As the Senate impeachment trial drones on, Americans, in large numbers, are tuning out. Most have more important things to do such as working for a living and raising families than to listen to politicians pontificate. If they have any spare time, they would probably rather be entertained or catch up on actual news. Listening to Democrat impeachment managers Adam Schiff and Jerry Nadler bloviating endlessly on into the wee hours provided clues as to why so many Americans have such a low opinion of professional politicians and of Congress in particular.
Americans are also beginning to focus in on the election campaign which begins in earnest with the Iowa Caucuses. However, three of the top Democrat contenders for their party’s presidential nomination and the third of the senators up for reelection, are forced to sit silently at their Senate desks as the trial drags on, for who knows how long if witnesses are called, giving frontrunner Joe Biden and former mayors Pete Buttigieg and Mike Bloomberg an advantage.
Meanwhile, President Donald Trump is free to tend to the real business of government, forging trade deals with China, Canada and Mexico, hinting at the possibility of another with Europe, attending the WTO meeting in Davos and basking in the respect that usually attends a world leader presiding over the world’s largest and most robust economy that provides jobs to just about anyone willing to work.
With attention shifting to state primaries, Democrat candidates in a still-crowded field will spar among themselves over who is the most socially “woke,” who is the greenest of green, who can offer the most free stuff and above all, who can beat Donald Trump. That describes the state of the Democrat party today. On the other hand, without serious opposition from within his party, the incumbent, with a huge campaign war chest, which has grown since impeachment, will continue to draw large and enthusiastic crowds at his rallies, while continuing to conduct the nation’s business.
The impeachment trial will, sooner or later, conclude, not with a bang but a whimper, leaving taxpayers to contemplate the huge cost in time and money of this exercise in futility for which Democrat leaders and candidates should be held accountable by voters in Novembers. It’s important that they are, not for reasons of retribution, but to send a forceful message that the extraordinary powers of impeachment were only intended to remove a dangerously incompetent and lawless president who poses an existential threat to the nation and must never again be used in an attempt to remove a president for political purposes or policy disagreements. If this partisan impeachment attempt is not formally recognized as an abuse of power on the part of the House of Representatives, it will surely be used again in partisan attempts to remove or cripple a president for policy differences and invalidate an election result or influence an imminent election.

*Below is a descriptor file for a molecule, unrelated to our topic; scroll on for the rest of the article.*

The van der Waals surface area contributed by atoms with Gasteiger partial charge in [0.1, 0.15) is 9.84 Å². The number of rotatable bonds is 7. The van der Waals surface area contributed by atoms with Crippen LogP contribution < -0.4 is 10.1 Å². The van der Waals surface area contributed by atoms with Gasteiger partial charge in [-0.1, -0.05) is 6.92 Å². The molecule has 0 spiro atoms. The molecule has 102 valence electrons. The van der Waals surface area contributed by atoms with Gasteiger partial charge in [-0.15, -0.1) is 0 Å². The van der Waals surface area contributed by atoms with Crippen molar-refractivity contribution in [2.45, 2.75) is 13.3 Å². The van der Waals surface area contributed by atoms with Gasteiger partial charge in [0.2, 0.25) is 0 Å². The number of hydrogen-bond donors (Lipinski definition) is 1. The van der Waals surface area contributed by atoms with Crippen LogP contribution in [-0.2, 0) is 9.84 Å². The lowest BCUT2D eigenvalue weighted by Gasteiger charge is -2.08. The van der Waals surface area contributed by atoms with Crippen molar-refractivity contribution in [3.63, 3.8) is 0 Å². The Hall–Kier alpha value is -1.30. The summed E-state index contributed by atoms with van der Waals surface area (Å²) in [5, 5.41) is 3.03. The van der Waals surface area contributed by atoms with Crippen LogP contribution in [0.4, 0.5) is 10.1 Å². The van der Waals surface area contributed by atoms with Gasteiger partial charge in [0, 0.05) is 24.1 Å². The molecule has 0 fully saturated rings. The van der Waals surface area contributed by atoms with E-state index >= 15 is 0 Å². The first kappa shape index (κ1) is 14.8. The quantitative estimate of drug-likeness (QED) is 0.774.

While Democrat leaders have been focused throughout Mr. Trump’s term almost entirely on domestic issues and efforts to remove him from office, the real threats to our nation lay elsewhere. The world keeps turning and remains a dangerous place. North Korea’s nuclear threat remains unresolved but at least Mr. Trump has forged a face-to-face relationship with Kim Jong-un. Iran remains the world’s leading exporter of terrorism but at least Mr. Trump has drawn a line which the mullahs now know they cross at their own peril. China and the U.S. are still mutually-tolerant economic rivals but with divergent interests which could quickly change the relationship to an adversarial one. A showdown may occur over freedom of navigation, the future of Taiwan, cyber warfare and continued theft of U.S. technology.
Yet Democrats, when they pay attention to foreign relations at all, seem obsessed over Russia and Ukraine. To be sure, Russia has the world’s largest nuclear arsenal. It is not, however, an economic rival with its second tier economy almost entirely dependent on oil and gas. Since the dissolution of the Soviet Union and the end of the Cold War, its economy has worsened and its aging population has declined. Russia is not a friend, but ensured mutual destruction prevents nuclear conflict and has at least kept the relationship stable. It behooves us to keep it that way. Democrat efforts to brand Russia as an enemy don’t help much.
Russia may be a threat to Ukraine and Georgia and other former Soviet states on its eastern border with large ethnic Russian populations, some of whom want to reunite with Russia but that is their problem or Europe’s, not ours. They are not members of NATO and we are under no obligation to defend them. Ukraine has a serious corruption problem and is certainly not an ally of ours, contrary to Mr. Schiff’s repeated assertions. One might fairly ask why we are even providing it with military aid in the first place.